Alex is 22. He's studying game simulation and computer programming at DeVry online. Look closely at his hoodie. It's Pac-Man.

Pizza delivery has been a good job while he's finishing up his degree. The only food Alex says he doesn't like to deliver is wings. Canyon Pizza has a sister store, Canyon Wings, and Alex says that mysteriously, people don't tip for wings. He says most of the time he gets a dollar or nothing at all. Just stiffed.

Alex Moore

Which is a bummer.

Nancy Updike

On wings.

Alex Moore

Yeah. And the only reason I say that is because I had a friend who worked at [? Damons who delivered wings too, and he got the same thing. A dollar or stiffed. I don't know. It must just be a thing with wings. I really don't know.

Nancy Updike

Tip five. Keep it cheap.

In Pennsylvania, beer is only sold in certain stores. It's not sold in grocery stores, and it's not sold in the places that sell liquor and wine. This is just how Pennsylvania does things. It's been this way since the end of Prohibition.

So Paul Pletcher owns Pletcher's, one of the beer stores in State College. It's a family business. Paul's father lured him away from teaching middle school math. And over the last 15 years or so, Paul has witnessed a strange trend in student drinking-- the ascendance, and eventual dominance, of light beer. As Paul remembers it, it went from Coors Light to Miller Lite to Bud Light and now--

Paul Pletcher

The most popular beer in State College right now I believe is Natural Light. It's inexpensive and very popular among the students.

Nancy Updike

Natural Light, aka Natty Light, is way beyond "very popular" among Penn State students. It laps every other beer. Even though apparently no one likes it, including the students at Pletcher's who are buying it.

Male Student 1

It's pretty bad.

Nancy Updike

But you have three cases of it.

Male Student 1

Well, it's not for me. It's for my friends.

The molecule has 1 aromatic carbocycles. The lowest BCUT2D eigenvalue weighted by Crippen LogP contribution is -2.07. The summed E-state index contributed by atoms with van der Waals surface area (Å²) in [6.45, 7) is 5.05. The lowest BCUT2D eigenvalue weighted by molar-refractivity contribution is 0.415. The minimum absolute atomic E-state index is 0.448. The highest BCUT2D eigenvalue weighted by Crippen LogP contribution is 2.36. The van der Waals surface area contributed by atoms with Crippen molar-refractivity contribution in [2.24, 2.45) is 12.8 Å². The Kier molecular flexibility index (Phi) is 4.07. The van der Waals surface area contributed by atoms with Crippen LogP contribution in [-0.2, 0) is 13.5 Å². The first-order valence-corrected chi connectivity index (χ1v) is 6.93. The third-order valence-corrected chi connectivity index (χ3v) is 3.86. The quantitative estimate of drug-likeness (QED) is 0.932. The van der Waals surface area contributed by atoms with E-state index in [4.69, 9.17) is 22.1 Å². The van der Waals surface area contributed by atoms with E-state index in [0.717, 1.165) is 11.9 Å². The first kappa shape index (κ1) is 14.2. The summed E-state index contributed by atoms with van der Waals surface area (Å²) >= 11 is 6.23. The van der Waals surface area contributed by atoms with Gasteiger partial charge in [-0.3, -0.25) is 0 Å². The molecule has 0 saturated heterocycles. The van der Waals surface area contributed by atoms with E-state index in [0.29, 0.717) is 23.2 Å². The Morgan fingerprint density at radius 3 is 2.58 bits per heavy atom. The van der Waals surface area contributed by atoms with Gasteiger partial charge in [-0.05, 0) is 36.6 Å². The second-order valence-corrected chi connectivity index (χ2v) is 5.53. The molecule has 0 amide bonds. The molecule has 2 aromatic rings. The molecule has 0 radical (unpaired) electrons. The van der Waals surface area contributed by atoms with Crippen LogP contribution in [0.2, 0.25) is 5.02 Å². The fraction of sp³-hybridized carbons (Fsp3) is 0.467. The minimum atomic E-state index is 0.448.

Nancy Updike

Only in college can you show up with a beer your friends know is bad and still be a hero. Natty Light's sole virtue-- this is according to its own customers-- is that it's cheap. $16.50 a case at Pletcher's. No one, not a single person I talked to, liked the taste.

Male Student 2

It's terrible.

Nancy Updike

This group of students said that at their party and tailgate, they would have the six cases of Natty Light they were buying, plus another favorite drink, Jungle Juice, which is also--

Male Student 2

Oh, it's horrible. It's like a lot of Hawaiian Punch, orange juice, pineapple juice, and then two handles of Vladimir Vodka, which is the worst vodka you can possibly get. That's what I lived on freshman year. It's terrible.

Nancy Updike

So basically I'm getting a picture of Penn State that you spend 70% of your time drinking things that you find absolutely repulsive.

Male Student 2

Yeah. We like the way they make us feel.

Male Student 3

If there was a drunk button-

Nancy Updike

Did you catch that? He said, if there was a drunk button--

Male Student 3

If there was a drunk button, I would buy one.

Nancy Updike

Press the button.

Just for the record, if it'd been available, I would have used the drunk button in college.

Tip six. Like your customers.

There's a bar just up the street from Canyon Pizza called The Brewery. It's a dive. Literally. It's in a basement. The main owner is Ray [? Rocky ?] who grew up in Pennsylvania and went to Penn State undergrad and grad school. He started tending bar as a student.